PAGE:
Jeremy Corbyn has set out the conditions under which Labour could back a second EU referendum – as he faced further pressure to support a fresh public vote.
If the UK was facing the “potential disaster” of a “no-deal” Brexit then Labour would look at the option of a second referendum, Mr Corbyn said during a speech in Hastings on Thursday.
However, the Labour leader stressed the party would still prioritise trying to secure a general election or achieve a Brexit deal on the terms they have demanded.
Mr Corbyn’s comments frustrated those MPs who want Labour to back a second referendum now, as they noted how the government’s survival of a no-confidence vote on Wednesday night had seen the chances of a general election diminish.
During his speech, Mr Corbyn described the prime minister’s Brexit deal – which was overwhelmingly rejected by MPs this week – as “dead” and that “there can now be no question of tweaks or sweeteners from Brussels to bring it back to life”.
The Labour leader said the “best outcome” for the UK remains a general election as he raised the prospect of tabling a fresh no-confidence motion in the government, despite Mrs May winning Wednesday’s vote.
“We will come back with it again if necessary,” he said.
On the prospect of a second EU referendum, Mr Corbyn reiterated that “all options are on the table” for Labour and “given the severity of the crisis, it would be wrong to rule any of them out”.
He added: “If the government remains intransigent, if support for Labour’s alternative is blocked for party advantage – and the country is facing the potential disaster of no deal – our duty will then be to look at other options which we’ve set out in our conference motion, including the option of a public vote.”
Labour MP Luciana Berger, who supports the People’s Vote campaign for a second EU referendum, warned Mr Corbyn not to hesitate in giving his backing to a public ballot.
She said: “After the vote of confidence was defeated, we now know a general election is off the table and any chance of Labour negotiating its own Brexit deal has gone.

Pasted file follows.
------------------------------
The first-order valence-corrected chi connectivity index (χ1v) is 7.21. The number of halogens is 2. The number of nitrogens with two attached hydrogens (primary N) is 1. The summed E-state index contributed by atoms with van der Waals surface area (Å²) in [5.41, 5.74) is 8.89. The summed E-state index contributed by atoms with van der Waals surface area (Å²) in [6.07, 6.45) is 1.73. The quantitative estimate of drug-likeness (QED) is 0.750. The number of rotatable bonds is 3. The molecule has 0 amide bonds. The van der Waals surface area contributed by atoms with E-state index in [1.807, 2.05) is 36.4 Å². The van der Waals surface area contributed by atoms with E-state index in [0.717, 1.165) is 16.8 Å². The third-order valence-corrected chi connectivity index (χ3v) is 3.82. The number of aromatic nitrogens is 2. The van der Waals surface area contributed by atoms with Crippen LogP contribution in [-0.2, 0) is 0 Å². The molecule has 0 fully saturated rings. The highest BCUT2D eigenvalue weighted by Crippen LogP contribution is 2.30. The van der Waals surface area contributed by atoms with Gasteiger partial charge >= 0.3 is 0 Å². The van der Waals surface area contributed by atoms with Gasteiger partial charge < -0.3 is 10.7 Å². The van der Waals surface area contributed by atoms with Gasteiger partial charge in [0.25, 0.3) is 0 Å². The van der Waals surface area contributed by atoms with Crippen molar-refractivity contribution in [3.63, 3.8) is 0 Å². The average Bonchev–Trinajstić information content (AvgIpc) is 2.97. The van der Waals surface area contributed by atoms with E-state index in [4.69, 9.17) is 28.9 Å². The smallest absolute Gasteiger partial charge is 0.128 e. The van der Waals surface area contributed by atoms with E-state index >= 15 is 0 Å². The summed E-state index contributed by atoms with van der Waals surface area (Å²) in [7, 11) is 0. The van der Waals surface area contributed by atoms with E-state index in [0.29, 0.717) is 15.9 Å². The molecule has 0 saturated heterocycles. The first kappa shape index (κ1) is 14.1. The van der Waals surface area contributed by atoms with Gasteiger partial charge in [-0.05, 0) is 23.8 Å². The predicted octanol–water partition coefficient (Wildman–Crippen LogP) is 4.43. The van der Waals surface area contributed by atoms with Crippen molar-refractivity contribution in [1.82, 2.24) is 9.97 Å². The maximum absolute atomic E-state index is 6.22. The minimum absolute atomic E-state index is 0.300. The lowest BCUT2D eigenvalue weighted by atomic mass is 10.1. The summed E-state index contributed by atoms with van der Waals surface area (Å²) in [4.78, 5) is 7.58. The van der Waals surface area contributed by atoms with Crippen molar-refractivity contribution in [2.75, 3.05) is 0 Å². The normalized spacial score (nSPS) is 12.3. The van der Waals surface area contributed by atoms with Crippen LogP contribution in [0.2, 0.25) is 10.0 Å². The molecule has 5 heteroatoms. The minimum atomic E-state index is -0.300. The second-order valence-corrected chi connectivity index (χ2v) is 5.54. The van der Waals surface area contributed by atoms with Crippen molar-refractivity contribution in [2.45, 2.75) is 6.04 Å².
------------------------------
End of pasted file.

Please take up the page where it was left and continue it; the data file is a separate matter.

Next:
“Labour needs to decide to follow its democratically-agreed conference policy of campaigning for a new public vote.
“If it instead backs some version of a Brexit deal which is worse than the deal we already have inside the EU and would leave the country worse off, it risks losing millions of supporters and alienating a whole generation of young voters.”
A YouGov poll, conducted on behalf of the People’s Vote campaign and published on Wednesday, revealed support for a second EU referendum among Labour supporters is now at 78%.
Among all voters, the survey showed a 12-point lead for staying in the EU, with Remain backed by 56% and Leave by 44%.
Mr Corbyn was also criticised by Labour MPs for refusing to take up the prime minister’s offer of cross-party talks in an attempt to break the Brexit deadlock in parliament.
The Labour leader, who branded Mrs May’s offer a “stunt”, is refusing to meet Mrs May until she rules out a no-deal Brexit.
He also used a letter to all Labour MPs to urge them to “refrain from engagement with the government” until such a condition had been met.
However, senior Labour MPs Hilary Benn and Yvette Cooper – who both chair House of Commons committees – did meet Mrs May in Downing Street on Wednesday.
Labour MP Graham Stringer, a Brexiteer but who voted against the PM’s deal this week, disagreed with Mr Corbyn’s stance.
He told Sky News: “Jeremy should go over and talk to the prime minister. It’s always a mistake to say we won’t talk until something happens.”
He also described the threat of a no-deal Brexit as “a central negotiating point with the EU”.
“It would be a mistake to withdraw [that],” he added.
“Although the EU as a percentage has less to lose if there is no deal, as an absolute amount the EU will lose more than the UK.
“It should be left there, it’s a central point of a negotiating strategy.”
Fellow Labour backbencher Mike Gapes tweeted: “Apparently Corbyn is prepared to hold talks with Hamas, Hezbollah, Assad and Iran without preconditions.
“But not with the UK Prime Minister. Why?”